Bruce Sherman, the money manager who has forced the Knight Ridder newspaper chain to put itself up for sale because its stock performance has been crummy, has performance issues of his own.
In an irony that's simply wonderful, Sherman and his associates, whose firm is Knight Ridder's biggest shareholder, are virtually certain to get a $300 million performance bonus next summer even though their recent performance for investors has been well below par. That's because their performance payments don't depend on how well Sherman's firm, Private Capital Management, performs for its investors. It depends on how Private Capital performs for its owner -- the Legg Mason money management company, which purchased it in 2001.
Barring a catastrophic collapse in the amount of assets that Private Capital has under management, the firm will easily meet the revenue target called for in its contract with Legg Mason, which will fork over the $300 million next August.
I'm basing all this on public records, because neither Sherman nor Legg Mason would comment.
Before we proceed, some disclosures. I'm a former employee of Knight Ridder, in which I own a token two shares. I have very large (for me) stock holdings in several of the newspaper companies in which Private Capital Management has very large stakes. Finally, while I'm a big fan of shareholder rights, I think the proposed breakup of Knight Ridder will be bad for journalism, which is my life's work. New owners will almost certainly depopulate newsrooms even more than Knight Ridder already has, accelerating the decline of its papers.
Back to the main event. If you read the Private Capital-Legg Mason sales contract, which Legg filed with the Securities and Exchange Commission on Aug. 10, 2001, you see that Sherman's performance payments are based on the revenues that Private Capital generates for Legg Mason, not on how well Private Capital performs for its investors.
That's typical for a sale of a money management company because the buyer wants to make sure the assets stick around (and continue to generate fees.) Private Capital (minimum initial investment: $2.5 million) operates like a mutual fund, whose fees are based on the amount of assets it holds, rather than like a hedge fund, whose managers typically get a share of investors' profits as well as a percentage of the assets.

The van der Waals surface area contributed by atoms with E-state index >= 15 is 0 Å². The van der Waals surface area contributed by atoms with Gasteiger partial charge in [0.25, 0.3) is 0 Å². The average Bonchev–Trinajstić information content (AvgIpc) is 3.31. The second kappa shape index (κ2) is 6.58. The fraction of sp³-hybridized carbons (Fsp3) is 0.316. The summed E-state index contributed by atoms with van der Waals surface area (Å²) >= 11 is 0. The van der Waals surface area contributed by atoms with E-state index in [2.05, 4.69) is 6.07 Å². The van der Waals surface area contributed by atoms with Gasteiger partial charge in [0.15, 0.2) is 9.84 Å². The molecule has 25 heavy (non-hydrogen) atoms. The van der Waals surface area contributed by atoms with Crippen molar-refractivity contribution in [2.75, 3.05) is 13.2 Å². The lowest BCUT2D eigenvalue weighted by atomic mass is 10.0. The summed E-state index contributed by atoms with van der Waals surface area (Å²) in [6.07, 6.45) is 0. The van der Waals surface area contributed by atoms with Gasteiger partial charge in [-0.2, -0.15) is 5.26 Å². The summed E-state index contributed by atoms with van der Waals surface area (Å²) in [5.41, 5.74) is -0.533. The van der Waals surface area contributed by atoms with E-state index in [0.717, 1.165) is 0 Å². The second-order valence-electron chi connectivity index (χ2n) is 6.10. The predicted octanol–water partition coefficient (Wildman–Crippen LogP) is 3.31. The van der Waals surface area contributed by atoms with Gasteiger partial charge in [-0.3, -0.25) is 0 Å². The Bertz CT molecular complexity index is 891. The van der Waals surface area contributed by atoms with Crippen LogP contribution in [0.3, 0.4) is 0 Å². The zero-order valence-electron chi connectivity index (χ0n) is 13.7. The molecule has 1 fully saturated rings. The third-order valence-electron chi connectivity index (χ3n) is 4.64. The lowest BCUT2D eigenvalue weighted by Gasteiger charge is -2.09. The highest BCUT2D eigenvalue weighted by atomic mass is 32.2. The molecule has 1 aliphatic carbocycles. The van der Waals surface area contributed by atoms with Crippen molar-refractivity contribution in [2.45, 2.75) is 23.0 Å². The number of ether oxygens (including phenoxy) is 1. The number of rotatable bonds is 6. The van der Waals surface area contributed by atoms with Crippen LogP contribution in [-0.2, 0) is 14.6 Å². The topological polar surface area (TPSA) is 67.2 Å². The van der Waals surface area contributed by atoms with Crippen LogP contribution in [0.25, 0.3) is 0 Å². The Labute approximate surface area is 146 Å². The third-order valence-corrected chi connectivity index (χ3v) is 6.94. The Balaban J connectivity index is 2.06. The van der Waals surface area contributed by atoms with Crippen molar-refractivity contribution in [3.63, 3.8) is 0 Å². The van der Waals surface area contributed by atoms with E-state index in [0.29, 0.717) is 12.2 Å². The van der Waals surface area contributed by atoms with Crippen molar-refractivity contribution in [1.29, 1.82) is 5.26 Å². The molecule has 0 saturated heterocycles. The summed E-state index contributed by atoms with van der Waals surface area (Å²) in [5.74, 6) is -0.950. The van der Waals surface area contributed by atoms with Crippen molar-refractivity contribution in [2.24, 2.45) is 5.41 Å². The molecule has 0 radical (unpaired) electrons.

Sherman and his partners got $682 million from Legg Mason for their firm in 2001 and got a $400 million performance payment in 2004. Now they stand to get a final performance payment of up to $300 million.
Let me give you the short version of what Private Capital must do to earn that money and why I think it's a sure thing that has nothing to do with the price of Knight Ridder stock. Private Capital's revenue target is a bit over $200 million for the year that will end on July 31, 2006. Private Capital currently has about $30 billion under management and charges fees of around 1 percent a year. That works out to $300 million, well above the target level. Since a third of that year is already over, Private Capital will earn the performance bonus unless close to half its assets leave by next summer -- which I consider inconceivable.
That being the case, the timing of Sherman's campaign against Knight Ridder, which became public on Nov. 1, has nothing to do with performance targets. Rather, I think, it has to do with Knight Ridder's bylaws, which had a late November deadline for nominating dissident candidates for the company's board. On Nov. 13, the company changed its bylaws and made the deadlines much later, a victory for Sherman.
Sherman has had an excellent long-term performance record for investors, even after subtracting his fees. Private Capital says its returns after fees have beaten the Standard & Poor's 500 by more than 8 points since 1987, when it set up shop. But this year, Sherman has been strictly from blahsville. As of Sept. 30, his portfolio was down 0.6 percent (after fees) for the year, while the S&P 500 had returned 2.8 percent.
While Private Capital's assets under management have been stagnant for a year, according to its SEC filings, they've quadrupled since Legg Mason bought it. That's made Private Capital a lucrative deal for Legg Mason, even though lately Private Capital hasn't been very lucrative for Private Capital's investors.
Sherman's performance may rebound, as it has on several occasions in the past, but he'll have his money either way.
You have to love it. Knight Ridder, once a great company and a fine stock, is takeover bait because its current performance hasn't lived up to its past.
Sherman, who put the company in play, hasn't lived up to his past, either, at least this year, but he's headed for a huge payday because of the assets he's attracted based on the performance he used to have. Isn't Wall Street a wonderful place?
Sloan is Newsweek's Wall Street editor. His e-mail is email@example.com.